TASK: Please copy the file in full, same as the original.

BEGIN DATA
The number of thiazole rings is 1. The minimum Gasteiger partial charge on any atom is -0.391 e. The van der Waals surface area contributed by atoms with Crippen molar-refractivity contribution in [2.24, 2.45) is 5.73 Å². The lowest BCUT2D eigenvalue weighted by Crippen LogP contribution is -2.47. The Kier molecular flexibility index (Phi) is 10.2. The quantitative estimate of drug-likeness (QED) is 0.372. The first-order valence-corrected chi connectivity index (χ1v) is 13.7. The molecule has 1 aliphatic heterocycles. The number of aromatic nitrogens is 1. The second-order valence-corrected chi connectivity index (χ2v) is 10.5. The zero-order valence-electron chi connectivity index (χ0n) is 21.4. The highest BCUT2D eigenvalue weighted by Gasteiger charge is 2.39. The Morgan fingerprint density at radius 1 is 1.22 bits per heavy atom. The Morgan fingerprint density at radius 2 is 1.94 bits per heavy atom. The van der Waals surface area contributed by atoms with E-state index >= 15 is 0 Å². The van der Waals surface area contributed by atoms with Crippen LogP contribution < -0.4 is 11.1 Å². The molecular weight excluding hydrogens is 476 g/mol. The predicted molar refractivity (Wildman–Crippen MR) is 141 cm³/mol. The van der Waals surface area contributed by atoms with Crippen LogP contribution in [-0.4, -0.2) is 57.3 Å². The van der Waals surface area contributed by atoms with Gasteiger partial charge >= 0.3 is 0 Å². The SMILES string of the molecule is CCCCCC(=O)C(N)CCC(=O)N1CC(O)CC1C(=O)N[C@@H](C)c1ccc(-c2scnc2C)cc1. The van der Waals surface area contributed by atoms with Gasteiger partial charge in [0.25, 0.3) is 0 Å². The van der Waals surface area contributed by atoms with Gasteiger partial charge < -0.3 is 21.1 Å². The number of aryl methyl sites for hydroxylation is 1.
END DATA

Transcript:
The number of thiazole rings is 1. The minimum Gasteiger partial charge on any atom is -0.391 e. The van der Waals surface area contributed by atoms with Crippen molar-refractivity contribution in [2.24, 2.45) is 5.73 Å². The lowest BCUT2D eigenvalue weighted by Crippen LogP contribution is -2.47. The Kier molecular flexibility index (Phi) is 10.2. The quantitative estimate of drug-likeness (QED) is 0.372. The first-order valence-corrected chi connectivity index (χ1v) is 13.7. The molecule has 1 aliphatic heterocycles. The number of aromatic nitrogens is 1. The second-order valence-corrected chi connectivity index (χ2v) is 10.5. The zero-order valence-electron chi connectivity index (χ0n) is 21.4. The highest BCUT2D eigenvalue weighted by Gasteiger charge is 2.39. The Morgan fingerprint density at radius 1 is 1.22 bits per heavy atom. The Morgan fingerprint density at radius 2 is 1.94 bits per heavy atom. The van der Waals surface area contributed by atoms with E-state index >= 15 is 0 Å². The van der Waals surface area contributed by atoms with Crippen LogP contribution < -0.4 is 11.1 Å². The molecular weight excluding hydrogens is 476 g/mol. The predicted molar refractivity (Wildman–Crippen MR) is 141 cm³/mol. The van der Waals surface area contributed by atoms with Crippen LogP contribution in [-0.4, -0.2) is 57.3 Å². The van der Waals surface area contributed by atoms with Gasteiger partial charge >= 0.3 is 0 Å². The SMILES string of the molecule is CCCCCC(=O)C(N)CCC(=O)N1CC(O)CC1C(=O)N[C@@H](C)c1ccc(-c2scnc2C)cc1. The van der Waals surface area contributed by atoms with Gasteiger partial charge in [0.25, 0.3) is 0 Å². The van der Waals surface area contributed by atoms with Gasteiger partial charge < -0.3 is 21.1 Å². The number of aryl methyl sites for hydroxylation is 1.